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Video: Explaining All Courses with One Course per Line Report

In this video, we will show you how to use the assessment report All Courses with One Course per Line.

06:39

Video Transcript

In this video, we will show you how to use the assessment report All Courses with One Course per Line.

Firstly, this is a report for educators, so to access the report you must be a portal educator and be signed in to educators.nagwa.com.

Once you’re signed in, you’ll see the “Analytics” page of the portal. Scroll to the bottom of the page and you’ll see three different report types: assessments, worksheets, and sessions. We are going to look at the last of the assessment reports, All Courses with One Course per Line, so click on this.

This is a very useful report for a quick or more detailed overview of your students’ progress through the different courses in which they are enrolled.

You’ll see some summary information about the report, including the number of courses, the number of grades, the number of classes, the number of students, and the number of lessons that are being covered by the report. You’ll also get a summary of how the questions have been answered by all of your students.

If you want a quick visual impression of your classes’ performance, you can click “Charts”. You can also download an XLS file or a CSV file. You can also tweak the columns that present on the report by clicking “Display Columns” and then selecting or deselecting the columns.

Now, let’s look at the actual report. In the first column, you will see the course names. You can then see the different columns summarizing information about the students and their performance in assessments from the course. To highlight some of these, you can see the total number of lessons from which questions have been answered, along with more specific information about the questions.

This data is then standardized to show the number of questions set per student and the number of correct questions per student. For example, we can see for the third year of preparatory mathematics course that they have answered an average of 25 questions per student, and 19 of these have been answered correctly. This means that 76% of the questions have been answered correctly over the course of all assessments from this course so far.

To get more information from the report, we then have three further viewing options. We can view the report at a class level, a lesson level, or a student level. Each provides you with different insights about your students’ performance. For example, if you view the report at a class level, you’ll get a summary of each individual class’s performance in the course.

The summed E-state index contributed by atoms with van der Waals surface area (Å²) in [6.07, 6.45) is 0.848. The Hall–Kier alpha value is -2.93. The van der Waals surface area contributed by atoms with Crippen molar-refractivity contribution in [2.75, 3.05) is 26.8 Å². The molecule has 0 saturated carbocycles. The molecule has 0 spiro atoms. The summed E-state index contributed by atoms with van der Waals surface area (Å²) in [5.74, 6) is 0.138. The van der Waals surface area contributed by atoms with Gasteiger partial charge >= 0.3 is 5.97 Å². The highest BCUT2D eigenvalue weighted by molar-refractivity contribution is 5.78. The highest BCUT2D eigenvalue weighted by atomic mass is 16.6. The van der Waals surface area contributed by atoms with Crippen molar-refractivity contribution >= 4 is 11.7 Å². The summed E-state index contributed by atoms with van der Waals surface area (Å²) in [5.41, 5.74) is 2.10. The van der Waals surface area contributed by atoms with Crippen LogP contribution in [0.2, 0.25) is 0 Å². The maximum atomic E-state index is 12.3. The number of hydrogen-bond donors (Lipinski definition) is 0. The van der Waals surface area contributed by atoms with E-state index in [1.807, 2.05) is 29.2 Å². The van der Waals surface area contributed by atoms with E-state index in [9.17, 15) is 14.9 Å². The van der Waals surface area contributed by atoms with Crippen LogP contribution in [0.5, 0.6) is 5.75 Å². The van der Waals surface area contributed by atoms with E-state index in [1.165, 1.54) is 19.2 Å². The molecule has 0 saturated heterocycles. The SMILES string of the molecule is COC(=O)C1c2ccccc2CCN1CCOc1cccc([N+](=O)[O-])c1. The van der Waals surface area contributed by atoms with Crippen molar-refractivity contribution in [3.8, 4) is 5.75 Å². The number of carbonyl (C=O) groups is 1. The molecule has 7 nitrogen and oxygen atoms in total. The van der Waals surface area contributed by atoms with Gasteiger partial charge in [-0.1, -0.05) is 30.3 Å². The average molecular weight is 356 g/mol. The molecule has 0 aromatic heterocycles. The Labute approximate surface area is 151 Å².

For example, if we click “View” under “Classes” for the third prep math course, we can see that we have a single class attached to this course, and we can see their associated data. If we then click “View” under “Lessons”, we get a breakdown of their performance in each of the lessons from this course.

This tells us that the only lesson from which an assessment has been set so far is Cartesian Products, and we can see the summary data of the class’s performance in this assessment.

If we then go back a level and click “View” under “Students”, we get a picture of each individual student’s performance in assessments from the course. Here, we can see that Jayda did not attempt the assessment, but Lili did. If we scroll to the right, we can then see a breakdown of Lili’s performance in all of the lessons attached to the course.

As we saw previously, only one lesson has been attempted so far, but as Lili completes more lessons from the course, we will get an excellent picture of her strengths and the areas where improvement is needed.

If we go back to the top level of the report, we can this time look at a course from a lesson level and see how this differs from the previous view.

For example, if we look at our Algebra and Geometry class from the third year of secondary, as before, we can see summary information about the classes’ overall performance, but if we scroll across to the right-hand side of the report, we could choose to view the course data per class, but this time we’ll click “View” under the “Lessons” column.

This time, we jump directly to a page showing all of the lessons attached to this course, along with a summary of the performance of all of the students enrolled in this course.

If we look, for instance, at the lesson nth Roots of Unity and scroll across to the right-hand side, we can see that 53.86% of the questions in assessments from this lesson have been answered correctly by all students.

To see a breakdown of those students, we can click “View” under “Students”. We can then see that of all the students who attempted the two questions from this lesson, the vast majority answered one of the questions incorrectly, so this might be something that we’d want to look at again with these students.

Finally, if we go back to the top level of the report, we can jump directly to each individual student’s performance through the course.

For example, if we look at our third year statics course and scroll across to the right-hand side and click “View” under “Students”, we can see that only Hakeem has attempted any questions from lessons in the course, so far, but has not been entirely successful, with only 30% of his questions answered correctly.

In summary, the All Courses with One Course per Line report gives you an excellent insight into the overall performance of all your students in reference to a particular course and the particular lessons that are covered in that course. After a number of assessments have been set for a course, you will start to get more insight into your students’ strengths and the areas that need improvement.

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